I don't believe that the base of soup should be new. Meaning, I'll bake an entire chicken for dinner one night and the next day I'll strip it of most of the meat and put the whole chicken in the pot for the base. Last night, we had two thick rib eye steaks and sweet potato and russet potato. Since I would've had a heart attack had I eaten the whole thing I saved it along with the leftover potatoes and stashed them in the fridge. Soup for us is comforting deliciousness and getting the combination of starch, protein and spice isn't always quite right. But today's soup made me smile as I scooped my second serving. I'm definitely adding this to my repertoire. Try my recipe for Sweet Potato and Beef Soup.

Prep time: 20 min.

Cook time: At least 45 min.


1/4 red onion, chopped fine

1 large clove garlic, minced

1 sweet potato and 1 russet potato cooked or uncooked, cubed small (any combination works but I highly recommend the contrast of the sweet)

4-6 ounces of cooked steak, cubed

1 cup Trader Joe's Harvest Blend - a mixture of red quinoa, lentils, cous cous, orzo

1/2 cup frozen peas (or any small colorful vege, corn would be great too)

beef or chicken bouillon cubes (optional)

Salt and pepper to taste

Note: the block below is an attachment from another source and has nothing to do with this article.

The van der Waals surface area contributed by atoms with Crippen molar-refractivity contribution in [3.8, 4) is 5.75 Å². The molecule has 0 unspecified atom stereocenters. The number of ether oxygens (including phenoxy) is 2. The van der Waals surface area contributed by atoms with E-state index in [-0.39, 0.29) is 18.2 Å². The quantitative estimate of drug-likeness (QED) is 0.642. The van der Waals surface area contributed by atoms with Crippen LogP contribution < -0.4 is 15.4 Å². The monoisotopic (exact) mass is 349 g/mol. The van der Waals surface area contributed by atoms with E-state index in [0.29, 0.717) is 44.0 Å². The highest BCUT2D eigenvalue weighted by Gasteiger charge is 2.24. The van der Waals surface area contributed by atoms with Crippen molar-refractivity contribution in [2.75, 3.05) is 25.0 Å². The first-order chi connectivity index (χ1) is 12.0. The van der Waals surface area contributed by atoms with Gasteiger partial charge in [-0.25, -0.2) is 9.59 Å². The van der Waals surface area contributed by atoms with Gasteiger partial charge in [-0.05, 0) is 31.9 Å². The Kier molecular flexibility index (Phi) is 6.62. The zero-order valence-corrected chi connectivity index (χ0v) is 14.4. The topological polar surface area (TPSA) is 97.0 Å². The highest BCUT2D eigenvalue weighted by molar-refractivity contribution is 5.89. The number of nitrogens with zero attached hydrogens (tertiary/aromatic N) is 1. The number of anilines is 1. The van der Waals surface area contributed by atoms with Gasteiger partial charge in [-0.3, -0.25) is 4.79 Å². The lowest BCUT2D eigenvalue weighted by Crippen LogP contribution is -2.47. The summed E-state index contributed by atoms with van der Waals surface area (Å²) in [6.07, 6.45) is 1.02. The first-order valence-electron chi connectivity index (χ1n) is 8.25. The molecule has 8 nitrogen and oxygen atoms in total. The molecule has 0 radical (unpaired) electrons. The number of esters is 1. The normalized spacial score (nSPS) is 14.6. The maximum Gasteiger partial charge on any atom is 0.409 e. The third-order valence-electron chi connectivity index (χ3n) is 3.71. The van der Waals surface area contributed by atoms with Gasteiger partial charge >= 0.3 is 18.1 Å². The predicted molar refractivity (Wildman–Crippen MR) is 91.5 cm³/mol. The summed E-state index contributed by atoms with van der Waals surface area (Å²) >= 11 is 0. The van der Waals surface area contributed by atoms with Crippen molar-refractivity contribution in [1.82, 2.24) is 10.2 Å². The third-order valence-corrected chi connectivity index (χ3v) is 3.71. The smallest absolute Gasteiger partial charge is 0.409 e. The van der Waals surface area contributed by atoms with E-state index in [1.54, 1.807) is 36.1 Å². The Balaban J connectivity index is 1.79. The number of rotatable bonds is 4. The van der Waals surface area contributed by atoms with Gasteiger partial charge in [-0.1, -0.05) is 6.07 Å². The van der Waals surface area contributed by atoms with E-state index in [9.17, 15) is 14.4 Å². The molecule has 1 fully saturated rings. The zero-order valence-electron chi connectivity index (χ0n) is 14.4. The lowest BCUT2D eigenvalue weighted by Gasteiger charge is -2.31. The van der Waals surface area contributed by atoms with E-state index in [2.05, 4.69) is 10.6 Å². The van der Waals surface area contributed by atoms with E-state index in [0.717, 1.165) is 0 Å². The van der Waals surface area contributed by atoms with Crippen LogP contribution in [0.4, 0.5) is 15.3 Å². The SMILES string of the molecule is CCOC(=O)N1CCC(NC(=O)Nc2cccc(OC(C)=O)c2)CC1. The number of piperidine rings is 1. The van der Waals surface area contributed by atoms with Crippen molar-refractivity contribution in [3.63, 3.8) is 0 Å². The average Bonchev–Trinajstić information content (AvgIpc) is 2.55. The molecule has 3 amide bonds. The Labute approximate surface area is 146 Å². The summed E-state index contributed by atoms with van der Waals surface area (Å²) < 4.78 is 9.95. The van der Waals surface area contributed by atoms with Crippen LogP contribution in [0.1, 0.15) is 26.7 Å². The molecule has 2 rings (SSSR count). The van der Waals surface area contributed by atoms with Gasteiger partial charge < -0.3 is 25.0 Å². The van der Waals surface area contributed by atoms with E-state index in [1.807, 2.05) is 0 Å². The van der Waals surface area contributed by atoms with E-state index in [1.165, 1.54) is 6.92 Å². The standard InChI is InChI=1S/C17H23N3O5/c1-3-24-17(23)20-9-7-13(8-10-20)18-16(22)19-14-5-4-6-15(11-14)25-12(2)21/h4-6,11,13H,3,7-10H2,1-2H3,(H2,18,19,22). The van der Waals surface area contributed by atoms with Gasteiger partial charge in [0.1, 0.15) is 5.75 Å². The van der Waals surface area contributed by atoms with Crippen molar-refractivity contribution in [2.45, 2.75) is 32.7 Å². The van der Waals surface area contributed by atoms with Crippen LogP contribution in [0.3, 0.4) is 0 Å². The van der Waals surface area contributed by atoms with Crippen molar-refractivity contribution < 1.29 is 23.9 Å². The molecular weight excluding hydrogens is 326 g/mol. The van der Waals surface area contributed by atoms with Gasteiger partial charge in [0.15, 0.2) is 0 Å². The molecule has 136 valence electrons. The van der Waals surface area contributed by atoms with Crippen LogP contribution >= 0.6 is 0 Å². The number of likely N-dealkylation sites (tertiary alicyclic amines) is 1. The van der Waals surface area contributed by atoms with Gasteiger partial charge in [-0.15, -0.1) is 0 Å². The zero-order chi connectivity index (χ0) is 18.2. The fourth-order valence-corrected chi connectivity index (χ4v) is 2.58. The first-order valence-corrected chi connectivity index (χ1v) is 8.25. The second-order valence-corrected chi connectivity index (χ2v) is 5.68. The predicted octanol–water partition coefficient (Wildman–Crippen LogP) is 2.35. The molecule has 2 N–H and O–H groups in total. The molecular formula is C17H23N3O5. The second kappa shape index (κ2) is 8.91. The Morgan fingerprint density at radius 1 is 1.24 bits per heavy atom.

Put a large pot over medium heat and warm a small pat of butter or olive oil in it. As it starts to sizzle, drop in onions, garlic, frozen peas and cubed beef. Stir for a couple minutes until onions begin to sweat and become translucent. Add 2-3 quarts of water depending on your pot size. At this point, you can add a bouillon cube or two for taste. (I find that if you cook soup long enough for the flavors to marry, you don't need these. They work great, though, if you're in a pinch and can't cook the soup that long). If you're using uncooked potatoes, drop them in now. Bring the soup to a rolling boil and mix in the Harvest Blend, lower to a simmer and cook for at least 30 minutes. If you're using cooked potatoes, drop them in after the soup has simmered for at least 30 minutes as to not break the starch down further. Add salt and pepper to taste. I would suggest grinding fresh pepper and sprinkling parmesan shavings if you have it. Serve immediately with crusty bread. Bon apetit! Let me know what you think!